The archives said it altered parts of an image from the 2017 Women's March in Washington to remove Trump's name on signs.
The ACLU was among the critics denouncing the National Archive on Saturday after it was reported the US government agency admitted it had doctored photos of Women's March demonstrations that took place the day after President Donald Trump's inauguration in 2017. According to the Post, the word p***y is also blocked out from one sign and the word vagina is no longer visible in another.
"We made a mistake", the National Archives, a facility of the National Archives and Records Administration (NARA), said in a statement on Saturday, adding "we are and have always been completely committed to preserving our archival holdings, without adjustment".
An Archive spokesperson told the Post that it had altered the photo "so as not to engage in current political controversy", and to make sure the exhibits were appropriate for children.More news: Chelsea's Victor Moses may be heading to Inter Milan
The archives said it removed the altered photo and will replace it will an unedited version.
"The Archives has always been self-conscious about its responsibility to educate about source material, and in this case they could have said, or should have said, 'We edited this image in the following way for the following reasons, '" she said.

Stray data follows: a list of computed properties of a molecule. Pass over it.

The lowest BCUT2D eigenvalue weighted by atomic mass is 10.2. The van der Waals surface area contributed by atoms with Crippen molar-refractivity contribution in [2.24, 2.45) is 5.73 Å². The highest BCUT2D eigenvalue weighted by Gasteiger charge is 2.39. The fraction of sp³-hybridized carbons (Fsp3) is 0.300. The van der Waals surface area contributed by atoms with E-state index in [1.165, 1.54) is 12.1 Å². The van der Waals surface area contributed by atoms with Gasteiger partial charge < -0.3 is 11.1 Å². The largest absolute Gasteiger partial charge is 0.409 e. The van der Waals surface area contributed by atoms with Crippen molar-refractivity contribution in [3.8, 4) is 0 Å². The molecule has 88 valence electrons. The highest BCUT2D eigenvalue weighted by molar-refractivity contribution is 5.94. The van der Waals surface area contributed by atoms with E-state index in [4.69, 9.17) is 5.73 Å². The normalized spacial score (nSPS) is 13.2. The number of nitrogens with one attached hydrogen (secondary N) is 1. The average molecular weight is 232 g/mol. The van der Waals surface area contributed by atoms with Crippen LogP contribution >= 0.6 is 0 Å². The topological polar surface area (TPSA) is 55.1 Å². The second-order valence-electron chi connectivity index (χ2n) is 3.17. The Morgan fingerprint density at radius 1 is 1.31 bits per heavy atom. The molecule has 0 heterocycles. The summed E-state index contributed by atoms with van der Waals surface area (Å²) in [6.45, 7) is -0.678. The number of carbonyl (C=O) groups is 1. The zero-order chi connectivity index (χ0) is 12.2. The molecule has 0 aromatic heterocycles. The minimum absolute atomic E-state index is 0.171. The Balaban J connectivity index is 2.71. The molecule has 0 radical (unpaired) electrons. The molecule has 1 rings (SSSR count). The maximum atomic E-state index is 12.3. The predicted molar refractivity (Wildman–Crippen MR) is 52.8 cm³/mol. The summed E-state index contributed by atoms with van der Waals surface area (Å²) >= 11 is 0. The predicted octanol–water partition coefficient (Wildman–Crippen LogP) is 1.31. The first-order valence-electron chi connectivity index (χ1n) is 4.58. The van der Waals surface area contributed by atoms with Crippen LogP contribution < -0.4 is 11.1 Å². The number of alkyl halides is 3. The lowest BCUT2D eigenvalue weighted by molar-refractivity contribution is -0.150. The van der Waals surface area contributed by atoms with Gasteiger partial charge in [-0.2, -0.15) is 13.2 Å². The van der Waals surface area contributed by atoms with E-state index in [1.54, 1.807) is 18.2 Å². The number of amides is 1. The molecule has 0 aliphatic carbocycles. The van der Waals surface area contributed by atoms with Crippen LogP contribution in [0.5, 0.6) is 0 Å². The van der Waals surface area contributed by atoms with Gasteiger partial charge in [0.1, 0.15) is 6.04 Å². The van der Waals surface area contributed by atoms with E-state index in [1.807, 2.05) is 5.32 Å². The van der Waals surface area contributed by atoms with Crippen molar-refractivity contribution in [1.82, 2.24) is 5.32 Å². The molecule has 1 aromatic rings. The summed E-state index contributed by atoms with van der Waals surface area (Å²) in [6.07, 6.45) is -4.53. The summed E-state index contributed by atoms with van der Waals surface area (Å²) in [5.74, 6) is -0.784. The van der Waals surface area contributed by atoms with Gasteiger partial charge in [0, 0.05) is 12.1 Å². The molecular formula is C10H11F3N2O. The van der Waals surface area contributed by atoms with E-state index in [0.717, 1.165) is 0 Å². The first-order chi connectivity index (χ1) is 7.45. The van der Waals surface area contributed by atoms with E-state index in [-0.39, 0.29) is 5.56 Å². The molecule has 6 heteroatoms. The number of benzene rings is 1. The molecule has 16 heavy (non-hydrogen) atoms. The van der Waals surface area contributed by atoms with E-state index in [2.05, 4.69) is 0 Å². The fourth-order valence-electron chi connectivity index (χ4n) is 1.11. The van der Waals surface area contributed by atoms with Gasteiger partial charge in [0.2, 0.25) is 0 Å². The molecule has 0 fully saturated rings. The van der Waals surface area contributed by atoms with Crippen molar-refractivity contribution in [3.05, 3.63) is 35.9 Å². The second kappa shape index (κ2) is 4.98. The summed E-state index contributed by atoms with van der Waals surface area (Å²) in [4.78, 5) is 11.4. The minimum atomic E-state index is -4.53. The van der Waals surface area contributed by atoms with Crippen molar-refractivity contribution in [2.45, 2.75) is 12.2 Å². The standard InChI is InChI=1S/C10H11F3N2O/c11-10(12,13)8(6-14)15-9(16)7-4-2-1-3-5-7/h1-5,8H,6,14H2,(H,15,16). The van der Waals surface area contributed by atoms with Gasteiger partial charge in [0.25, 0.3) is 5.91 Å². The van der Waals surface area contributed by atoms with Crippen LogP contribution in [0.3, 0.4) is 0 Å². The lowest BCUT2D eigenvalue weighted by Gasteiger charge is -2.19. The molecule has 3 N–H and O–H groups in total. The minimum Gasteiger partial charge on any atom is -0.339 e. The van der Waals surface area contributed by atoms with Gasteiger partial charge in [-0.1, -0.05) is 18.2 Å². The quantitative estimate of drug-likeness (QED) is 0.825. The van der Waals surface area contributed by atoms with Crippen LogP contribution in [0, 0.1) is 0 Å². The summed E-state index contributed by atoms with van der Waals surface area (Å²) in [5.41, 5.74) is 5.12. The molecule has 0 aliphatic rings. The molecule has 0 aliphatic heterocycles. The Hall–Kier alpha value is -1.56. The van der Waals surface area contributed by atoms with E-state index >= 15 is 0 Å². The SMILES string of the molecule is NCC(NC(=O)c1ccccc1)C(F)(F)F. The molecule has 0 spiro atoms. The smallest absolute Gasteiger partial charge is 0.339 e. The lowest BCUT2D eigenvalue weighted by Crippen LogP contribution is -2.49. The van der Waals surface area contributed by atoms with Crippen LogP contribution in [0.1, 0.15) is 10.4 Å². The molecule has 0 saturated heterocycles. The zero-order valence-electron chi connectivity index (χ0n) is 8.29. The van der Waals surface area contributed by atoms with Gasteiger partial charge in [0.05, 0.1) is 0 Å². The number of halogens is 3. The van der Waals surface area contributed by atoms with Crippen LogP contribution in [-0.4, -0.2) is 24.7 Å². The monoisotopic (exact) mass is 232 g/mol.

The Archives also told the Post that certain words on signs were blurred due to the fact that the museum often hosts groups and young visitors. The 19th Amendment to the Constitution, which was ratified in 1920, prohibits the federal government and states from denying the right to vote on the basis of sex. Unbelievable and unacceptable adjustment of the historical record-at our NATIONAL ARCHIVES.
After the museum's apology, Rice University historian Douglas Brinkley said he was pleased that the National Archives is "out of the Photoshop business".More news: South Africans with slow access to global websites - SAPeople
"We made a mistake", the federal agency said in a press release.
"The government can't airbrush history or erase women's bodies from it", Melling said. "It is the job of the National Archives to document history, not alter it to serve the President's ego".
In a previous statement to The Post, it had said that archivist David Ferriero - appointed by former President Barack Obama in 2009 - supported the decision.
Karin Wulf, a history professor at the College of William & Mary and executive director of the Omohundro Institute of Early American History and Culture, said in an email Saturday that the museum's admission of error and commitment to a review was important.More news: Snow emergency declared for City of Milwaukee